As many G20 nations work to curb modern slavery, organizations must be prepared for the residual impacts of the evolving legislation landscape.
Supply chain globalization is creating economic opportunity for parts of the world previously left out of global trade, but the same forces that have provided greater access to jobs and cheaper goods for consumers have also fueled the deplorable and prevalent issues of modern slavery around the globe.
According to the International Labour Organization, 16 million of the estimated 40 million victims of modern slavery worldwide are in forced labor conditions within the private sector. Legislation has risen over the years to address this persistent scourge, starting with the California Supply Chain Transparency Act, the UK Modern Slavery Act and France’s Devoir de Vigilance.
The growth in due diligence legislation makes the legal and operating environment more complex for businesses than ever before, making robust management practices essential.
A quick examination of the legislative landscape
As we discussed in this updated report on modern slavery, which examines the legislative landscape worldwide, legislation can be grouped into two main categories: Mandatory disclosure and mandatory due diligence laws.
Mandatory disclosure laws require companies to disclose information on their activities relating to modern slavery. They are entirely dependent upon public scrutiny, and the spectre of damaging brand reputation is what holds parties accountable for their actions. Mandatory due diligence laws are generally more prescriptive — there is a liability aspect that makes the due diligence law landscape even more urgent, which drives companies to really act and change.
New rules in the Netherlands expected this month will require companies to assess supply chains to identify any child labor risks, and then develop due diligence plans to address and mitigate risk beyond only direct suppliers. Switzerland is considering similar legislation, with a call for investors to back the proposed due diligence rules and move them closer to approvals.
Operational impacts of modern slavery legislation on companies
While these laws are instrumental in creating more ethical, sustainable supply chains, any new law heightens the risk environment. Global organizations may face several operational impacts as a result of complying with new rules:
More stringent requirements mean a greater chance of lawsuits, which take considerable time and money to settle, regardless of whether they end up in a conviction.
With brand reputation risk at an all-time high, violating due diligence laws can be even more severe for some companies than civil and criminal consequences.
Drastic measures to comply with laws or deal with violations — such as selling off shares or entire subsidiaries, or delocalizing part of a company’s activities — could affect operations.
Departments may need to be restructured to comply with new rules — including compliance, procurement, CSR, HR, health and safety, and security.
Leading organizations will likely take on a more strategic approach to addressing due diligence regulations. By turning their focus beyond compliance alone and proactively seeking and engaging with suppliers who leverage better workforce and employment conditions to drive quality, speed, innovation and more, these organizations will inherently minimize liability and many of these operational impacts.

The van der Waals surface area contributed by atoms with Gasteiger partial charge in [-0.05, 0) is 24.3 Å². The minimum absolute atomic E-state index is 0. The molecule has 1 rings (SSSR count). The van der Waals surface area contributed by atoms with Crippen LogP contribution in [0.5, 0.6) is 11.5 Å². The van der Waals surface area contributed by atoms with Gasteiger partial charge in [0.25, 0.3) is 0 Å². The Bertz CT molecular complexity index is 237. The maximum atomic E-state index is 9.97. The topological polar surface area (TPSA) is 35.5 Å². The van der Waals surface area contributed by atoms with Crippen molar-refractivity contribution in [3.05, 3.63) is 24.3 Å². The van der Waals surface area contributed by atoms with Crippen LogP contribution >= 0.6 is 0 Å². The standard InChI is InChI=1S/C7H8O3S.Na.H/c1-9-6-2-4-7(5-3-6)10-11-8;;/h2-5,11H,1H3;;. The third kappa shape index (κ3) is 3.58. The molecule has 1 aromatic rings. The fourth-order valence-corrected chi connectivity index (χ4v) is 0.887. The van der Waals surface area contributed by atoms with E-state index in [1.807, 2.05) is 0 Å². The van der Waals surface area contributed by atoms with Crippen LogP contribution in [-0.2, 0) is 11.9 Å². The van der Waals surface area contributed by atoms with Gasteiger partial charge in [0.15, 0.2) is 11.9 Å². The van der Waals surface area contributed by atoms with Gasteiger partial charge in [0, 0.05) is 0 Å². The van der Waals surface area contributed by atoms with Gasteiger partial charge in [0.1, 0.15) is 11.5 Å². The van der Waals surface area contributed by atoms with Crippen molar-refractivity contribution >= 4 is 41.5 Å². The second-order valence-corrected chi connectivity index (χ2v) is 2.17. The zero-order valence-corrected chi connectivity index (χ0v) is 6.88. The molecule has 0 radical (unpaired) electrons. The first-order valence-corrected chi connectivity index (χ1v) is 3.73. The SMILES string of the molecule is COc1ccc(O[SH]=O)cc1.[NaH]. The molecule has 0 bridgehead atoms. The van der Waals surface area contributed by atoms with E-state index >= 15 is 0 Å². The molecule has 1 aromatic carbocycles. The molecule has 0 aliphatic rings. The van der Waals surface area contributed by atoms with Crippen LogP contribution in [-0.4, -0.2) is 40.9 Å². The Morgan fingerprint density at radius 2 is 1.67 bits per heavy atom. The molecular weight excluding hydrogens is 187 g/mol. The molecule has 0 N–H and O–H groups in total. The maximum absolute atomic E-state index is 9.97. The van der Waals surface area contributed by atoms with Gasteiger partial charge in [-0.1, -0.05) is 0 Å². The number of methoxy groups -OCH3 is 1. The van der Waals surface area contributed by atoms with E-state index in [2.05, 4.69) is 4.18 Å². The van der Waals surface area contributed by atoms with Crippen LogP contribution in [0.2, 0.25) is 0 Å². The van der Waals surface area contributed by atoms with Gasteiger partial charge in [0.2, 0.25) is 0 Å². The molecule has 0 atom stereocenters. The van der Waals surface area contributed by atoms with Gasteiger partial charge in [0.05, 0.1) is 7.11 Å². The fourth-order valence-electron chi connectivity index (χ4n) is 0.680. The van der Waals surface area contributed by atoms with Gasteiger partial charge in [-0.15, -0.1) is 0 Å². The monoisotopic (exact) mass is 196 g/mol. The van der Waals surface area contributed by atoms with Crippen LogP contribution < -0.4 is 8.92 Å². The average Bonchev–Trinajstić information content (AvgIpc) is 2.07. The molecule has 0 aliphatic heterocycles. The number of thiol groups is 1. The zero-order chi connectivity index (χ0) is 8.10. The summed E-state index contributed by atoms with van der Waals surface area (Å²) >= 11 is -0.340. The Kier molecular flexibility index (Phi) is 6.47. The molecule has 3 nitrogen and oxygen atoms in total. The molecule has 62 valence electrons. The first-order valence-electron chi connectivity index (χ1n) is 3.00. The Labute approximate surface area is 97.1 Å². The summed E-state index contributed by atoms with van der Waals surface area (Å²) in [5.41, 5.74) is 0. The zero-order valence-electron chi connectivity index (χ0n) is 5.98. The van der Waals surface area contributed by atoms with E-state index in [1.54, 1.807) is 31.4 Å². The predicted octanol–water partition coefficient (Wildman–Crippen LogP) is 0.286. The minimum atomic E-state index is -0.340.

Beyond tactics: A more strategic approach on the horizon
Given due diligence obligation are mixed in with a broad range of concerns including environmental, safety, labor, and corruption risks, assessment and monitoring may be spread across silos in risk, compliance, sustainability, procurement, legal, and other teams. Companies are responding by looking for ways to connect those silos and get a centralized, holistic view of supplier risk data in one place.
Most large multinationals can look to their compliance departments for guidance in developing due diligence capacity, as compliance professionals have deployed similar systems for several decades to address anti-corruption legal requirements. Another great resource is the** US Customs and Border Protection**, which issues reports on products and locations prone to forced labor, and recommends that companies refer to them when performing their due diligence. There are also studies and measures available — such as the Corporate Human Rights Benchmark — which assesses 101 of the largest publicly traded companies in the world on a set of human rights indicators. Another resource is Business and Human Rights. Companies should leverage resources such as these in their due diligence efforts.
Many companies are turning to sustainability ratings and intelligence, which can be a foundational element of a due diligence framework. A comprehensive solution should enable organizations to identify, map and screen risks across the entire supply chain, get a holistic assessment and rating of a partner’s sustainability management system (including human rights topics), and create corrective action and improvement plans for low-scoring suppliers. With a country-, category- and spend-specific view of risk; and the ability to consistently monitor and drive better supplier performance, it’s much easier to keep up with the evolving due diligence environment.
Although it will require adaptability and attention, the growing legislative landscape is positive progress in addressing critical sustainability risks; and should be seen as an opportunity for organizations across all industries, sectors and sizes to drive real, tangible change. With the right tools and approaches that create a solid due diligence foundation, companies can not only meet these new standards but go farther, moving beyond compliance to drive performance and thus value and lasting impact.